WEDNESDAY, Dec. 9 (HealthDay News) -- A treatment regimen that includes stem cell transplantation can lead to stable grafts and reversal of disease in adults with sickle cell disease, according to a study in the Dec. 10 issue of the New England Journal of Medicine.
Matthew M. Hsieh, M.D., from the National Institutes of Health in Bethesda, Md., and colleagues performed non-myeloablative transplantation with CD34+ peripheral-blood stem cells in 10 adults with sickle cell disease. All patients received total body irradiation and alemtuzumab before transplantation, and sirolimus after transplantation.
After a median of 30 months, the researchers found that nine patients had long-term, stable grafts that were able to reverse their sickle cell disease. The mean donor-recipient chimerism was 53.3 percent for T cells and 83.3 percent for myeloid cells. Mean hemoglobin values improved from 9.0 before transplantation to 12.6 after transplantation. No patient developed graft-versus-host disease.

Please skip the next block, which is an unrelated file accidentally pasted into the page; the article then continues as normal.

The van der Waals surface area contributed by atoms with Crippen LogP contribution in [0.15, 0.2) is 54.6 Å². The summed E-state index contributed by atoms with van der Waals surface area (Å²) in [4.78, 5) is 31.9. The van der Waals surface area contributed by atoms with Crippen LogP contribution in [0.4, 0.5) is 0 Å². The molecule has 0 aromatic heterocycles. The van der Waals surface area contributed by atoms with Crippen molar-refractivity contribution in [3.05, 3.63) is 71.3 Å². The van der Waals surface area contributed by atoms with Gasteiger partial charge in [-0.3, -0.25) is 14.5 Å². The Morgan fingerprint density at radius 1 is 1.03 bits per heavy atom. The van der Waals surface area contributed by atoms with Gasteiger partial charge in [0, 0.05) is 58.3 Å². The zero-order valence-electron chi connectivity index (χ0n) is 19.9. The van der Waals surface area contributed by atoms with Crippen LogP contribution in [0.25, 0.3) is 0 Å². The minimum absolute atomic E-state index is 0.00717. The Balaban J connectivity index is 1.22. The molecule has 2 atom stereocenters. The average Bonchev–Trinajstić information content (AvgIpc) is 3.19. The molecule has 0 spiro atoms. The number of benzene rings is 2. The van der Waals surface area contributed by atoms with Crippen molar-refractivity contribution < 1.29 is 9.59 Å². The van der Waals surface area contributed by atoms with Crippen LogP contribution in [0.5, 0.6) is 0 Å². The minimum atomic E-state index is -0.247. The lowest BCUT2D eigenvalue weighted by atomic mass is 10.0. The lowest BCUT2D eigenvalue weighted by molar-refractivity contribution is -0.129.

"If the results seen in these first 10 patients withstand the test of time, the regimen that Hsieh et al used could be ideal for patients with severe sickle cell disease," Miguel R. Abboud, M.D., from the American University of Beirut Medical Center in Lebanon writes in an accompanying editorial. However, he adds that "its applicability is still limited by the small number of available HLA-matched siblings."
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